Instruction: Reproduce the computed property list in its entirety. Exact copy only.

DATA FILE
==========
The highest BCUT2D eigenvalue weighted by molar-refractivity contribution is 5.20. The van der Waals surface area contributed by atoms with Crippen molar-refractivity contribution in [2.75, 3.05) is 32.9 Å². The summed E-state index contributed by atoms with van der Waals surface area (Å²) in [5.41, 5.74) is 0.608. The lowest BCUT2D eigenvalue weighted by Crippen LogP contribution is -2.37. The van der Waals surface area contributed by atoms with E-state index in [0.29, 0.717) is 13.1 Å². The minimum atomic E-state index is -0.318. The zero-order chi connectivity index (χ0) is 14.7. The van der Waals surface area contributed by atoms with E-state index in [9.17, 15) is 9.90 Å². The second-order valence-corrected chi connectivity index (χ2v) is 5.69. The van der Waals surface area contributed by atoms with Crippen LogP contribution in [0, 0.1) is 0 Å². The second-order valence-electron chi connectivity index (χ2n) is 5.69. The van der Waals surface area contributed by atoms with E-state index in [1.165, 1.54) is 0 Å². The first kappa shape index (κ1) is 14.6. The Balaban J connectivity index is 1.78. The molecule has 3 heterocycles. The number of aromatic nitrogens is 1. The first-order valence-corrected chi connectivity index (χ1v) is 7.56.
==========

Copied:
The highest BCUT2D eigenvalue weighted by molar-refractivity contribution is 5.20. The van der Waals surface area contributed by atoms with Crippen molar-refractivity contribution in [2.75, 3.05) is 32.9 Å². The summed E-state index contributed by atoms with van der Waals surface area (Å²) in [5.41, 5.74) is 0.608. The lowest BCUT2D eigenvalue weighted by Crippen LogP contribution is -2.37. The van der Waals surface area contributed by atoms with E-state index in [0.29, 0.717) is 13.1 Å². The minimum atomic E-state index is -0.318. The zero-order chi connectivity index (χ0) is 14.7. The van der Waals surface area contributed by atoms with E-state index in [9.17, 15) is 9.90 Å². The second-order valence-corrected chi connectivity index (χ2v) is 5.69. The van der Waals surface area contributed by atoms with Crippen LogP contribution in [0, 0.1) is 0 Å². The second-order valence-electron chi connectivity index (χ2n) is 5.69. The van der Waals surface area contributed by atoms with E-state index in [1.165, 1.54) is 0 Å². The first kappa shape index (κ1) is 14.6. The Balaban J connectivity index is 1.78. The molecule has 3 heterocycles. The number of aromatic nitrogens is 1. The first-order valence-corrected chi connectivity index (χ1v) is 7.56.